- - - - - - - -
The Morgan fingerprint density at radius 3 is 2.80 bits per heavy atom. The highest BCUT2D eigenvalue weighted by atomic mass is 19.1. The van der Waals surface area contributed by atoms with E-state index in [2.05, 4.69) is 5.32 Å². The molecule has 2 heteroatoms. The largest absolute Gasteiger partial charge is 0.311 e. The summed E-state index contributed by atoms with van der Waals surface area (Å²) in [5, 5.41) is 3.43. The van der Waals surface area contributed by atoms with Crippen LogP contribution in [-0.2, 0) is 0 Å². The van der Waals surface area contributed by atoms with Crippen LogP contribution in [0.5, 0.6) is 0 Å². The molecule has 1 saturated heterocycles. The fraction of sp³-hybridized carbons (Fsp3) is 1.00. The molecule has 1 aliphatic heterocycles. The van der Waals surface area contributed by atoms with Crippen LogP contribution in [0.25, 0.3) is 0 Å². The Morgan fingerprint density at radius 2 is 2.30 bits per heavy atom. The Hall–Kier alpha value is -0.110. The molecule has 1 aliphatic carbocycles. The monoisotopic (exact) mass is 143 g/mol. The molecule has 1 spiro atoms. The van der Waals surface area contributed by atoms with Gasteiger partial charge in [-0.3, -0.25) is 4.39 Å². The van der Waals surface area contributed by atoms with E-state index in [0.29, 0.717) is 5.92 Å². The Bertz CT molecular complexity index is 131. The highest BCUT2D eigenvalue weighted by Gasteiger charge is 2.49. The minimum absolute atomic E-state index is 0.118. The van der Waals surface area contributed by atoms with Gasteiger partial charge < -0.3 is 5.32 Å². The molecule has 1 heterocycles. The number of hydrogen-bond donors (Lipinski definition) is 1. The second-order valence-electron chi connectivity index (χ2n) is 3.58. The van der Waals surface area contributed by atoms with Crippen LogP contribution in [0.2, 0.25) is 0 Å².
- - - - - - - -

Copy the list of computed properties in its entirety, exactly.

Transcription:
The Morgan fingerprint density at radius 3 is 2.80 bits per heavy atom. The highest BCUT2D eigenvalue weighted by atomic mass is 19.1. The van der Waals surface area contributed by atoms with E-state index in [2.05, 4.69) is 5.32 Å². The molecule has 2 heteroatoms. The largest absolute Gasteiger partial charge is 0.311 e. The summed E-state index contributed by atoms with van der Waals surface area (Å²) in [5, 5.41) is 3.43. The van der Waals surface area contributed by atoms with Crippen LogP contribution in [-0.2, 0) is 0 Å². The van der Waals surface area contributed by atoms with Crippen LogP contribution in [0.5, 0.6) is 0 Å². The molecule has 1 saturated heterocycles. The fraction of sp³-hybridized carbons (Fsp3) is 1.00. The molecule has 1 aliphatic heterocycles. The van der Waals surface area contributed by atoms with Crippen LogP contribution in [0.25, 0.3) is 0 Å². The Morgan fingerprint density at radius 2 is 2.30 bits per heavy atom. The Hall–Kier alpha value is -0.110. The molecule has 1 aliphatic carbocycles. The monoisotopic (exact) mass is 143 g/mol. The molecule has 1 spiro atoms. The van der Waals surface area contributed by atoms with Gasteiger partial charge in [-0.3, -0.25) is 4.39 Å². The van der Waals surface area contributed by atoms with E-state index in [0.29, 0.717) is 5.92 Å². The Bertz CT molecular complexity index is 131. The highest BCUT2D eigenvalue weighted by Gasteiger charge is 2.49. The minimum absolute atomic E-state index is 0.118. The van der Waals surface area contributed by atoms with Gasteiger partial charge < -0.3 is 5.32 Å². The molecule has 1 heterocycles. The number of hydrogen-bond donors (Lipinski definition) is 1. The second-order valence-electron chi connectivity index (χ2n) is 3.58. The van der Waals surface area contributed by atoms with Crippen LogP contribution in [0.2, 0.25) is 0 Å².